As I was reading the article, ``Young Women Exercise Options,'' May 24, about economist Richard Hokenson's hypothesis that women ages 20 to 24 are choosing to become 1950s-style housewives, I wondered why the author didn't ask Mr. Hokenson certain questions. For example, what percentage of these young, nonworking women are single? In graduate school? What percentage of men ages 20 to 24 are out of the labor force? What percentage of one-income families consist of a breadwinning mother and a homemaking father? And so on. Most of my nonworking female friends in their early 20s are single and in graduate school. They have no desire to be June Cleaver!
Indeed, there has been an increase in the number of households consisting of a breadwinning wife and a husband ``not in the work force.'' The 1993 figures from the Fertility Bureau of the US Census show that in 20 percent of the cases, when a mother is at work, the father cares for the children. While full-time fathering is still quite rare, it can no longer be called a ``freak occurrence'' on the parenting landscape. Indeed, a 1990 Los Angeles Times poll revealed that 39 percent of fathers would rather stay home with their children than pursue their careers. If Mr. Hokenson really wants to report on a sea change in American life, he should concentrate on the increasing tolerance of fathers as primary homemakers.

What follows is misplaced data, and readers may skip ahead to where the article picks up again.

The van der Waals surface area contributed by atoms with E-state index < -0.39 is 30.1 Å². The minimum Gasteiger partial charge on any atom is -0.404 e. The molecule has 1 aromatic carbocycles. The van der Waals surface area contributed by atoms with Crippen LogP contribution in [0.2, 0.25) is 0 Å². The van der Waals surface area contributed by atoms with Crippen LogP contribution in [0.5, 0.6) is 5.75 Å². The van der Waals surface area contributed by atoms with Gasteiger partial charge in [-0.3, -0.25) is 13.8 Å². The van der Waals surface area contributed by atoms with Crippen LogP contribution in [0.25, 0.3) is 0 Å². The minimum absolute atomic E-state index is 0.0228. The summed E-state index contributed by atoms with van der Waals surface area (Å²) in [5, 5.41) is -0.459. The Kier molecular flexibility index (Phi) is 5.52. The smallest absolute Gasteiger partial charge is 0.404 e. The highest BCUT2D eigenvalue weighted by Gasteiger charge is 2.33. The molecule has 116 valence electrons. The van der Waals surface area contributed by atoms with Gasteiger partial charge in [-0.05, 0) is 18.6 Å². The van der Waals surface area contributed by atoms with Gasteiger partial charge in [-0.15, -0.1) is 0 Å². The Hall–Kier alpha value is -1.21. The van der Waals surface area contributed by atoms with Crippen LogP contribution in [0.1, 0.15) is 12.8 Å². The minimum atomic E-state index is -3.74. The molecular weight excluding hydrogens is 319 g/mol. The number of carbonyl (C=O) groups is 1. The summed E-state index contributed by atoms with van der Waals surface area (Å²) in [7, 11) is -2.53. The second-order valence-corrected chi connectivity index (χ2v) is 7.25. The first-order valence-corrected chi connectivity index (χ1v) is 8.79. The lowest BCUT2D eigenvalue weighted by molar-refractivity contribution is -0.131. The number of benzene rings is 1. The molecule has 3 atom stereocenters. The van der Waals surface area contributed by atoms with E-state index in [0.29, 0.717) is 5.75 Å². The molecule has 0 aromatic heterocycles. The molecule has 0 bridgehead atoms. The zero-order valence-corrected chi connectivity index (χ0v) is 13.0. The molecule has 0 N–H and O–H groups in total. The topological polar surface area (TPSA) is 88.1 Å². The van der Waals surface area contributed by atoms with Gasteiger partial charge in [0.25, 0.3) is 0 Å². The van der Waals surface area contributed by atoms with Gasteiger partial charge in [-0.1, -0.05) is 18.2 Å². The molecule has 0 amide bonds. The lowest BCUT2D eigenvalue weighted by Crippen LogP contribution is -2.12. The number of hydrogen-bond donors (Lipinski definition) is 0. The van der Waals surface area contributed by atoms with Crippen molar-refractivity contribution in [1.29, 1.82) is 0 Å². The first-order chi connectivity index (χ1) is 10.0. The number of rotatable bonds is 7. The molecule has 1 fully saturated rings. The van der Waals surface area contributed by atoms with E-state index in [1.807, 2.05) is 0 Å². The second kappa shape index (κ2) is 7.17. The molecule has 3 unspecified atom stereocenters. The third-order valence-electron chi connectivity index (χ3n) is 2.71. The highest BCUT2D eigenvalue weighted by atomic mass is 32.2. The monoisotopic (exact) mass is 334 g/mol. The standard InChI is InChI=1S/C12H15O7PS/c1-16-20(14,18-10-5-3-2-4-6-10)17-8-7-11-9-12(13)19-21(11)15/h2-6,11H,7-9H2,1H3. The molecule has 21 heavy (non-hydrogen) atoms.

I also wondered about the article's title. While female labor-force participation will probably not rise much above current levels, this is not because women are exercising their options. When fathers refuse to take equal responsibility for housework and child care, when husbands insist that their careers come first, when employers remain family-hostile, and when the government remains lax in enforcing antidiscrimination laws, the women who stay at home are not exercising an option. They are being subtly forced into the home by a patriarchal society. Joanne Callahan, Garland, Texas
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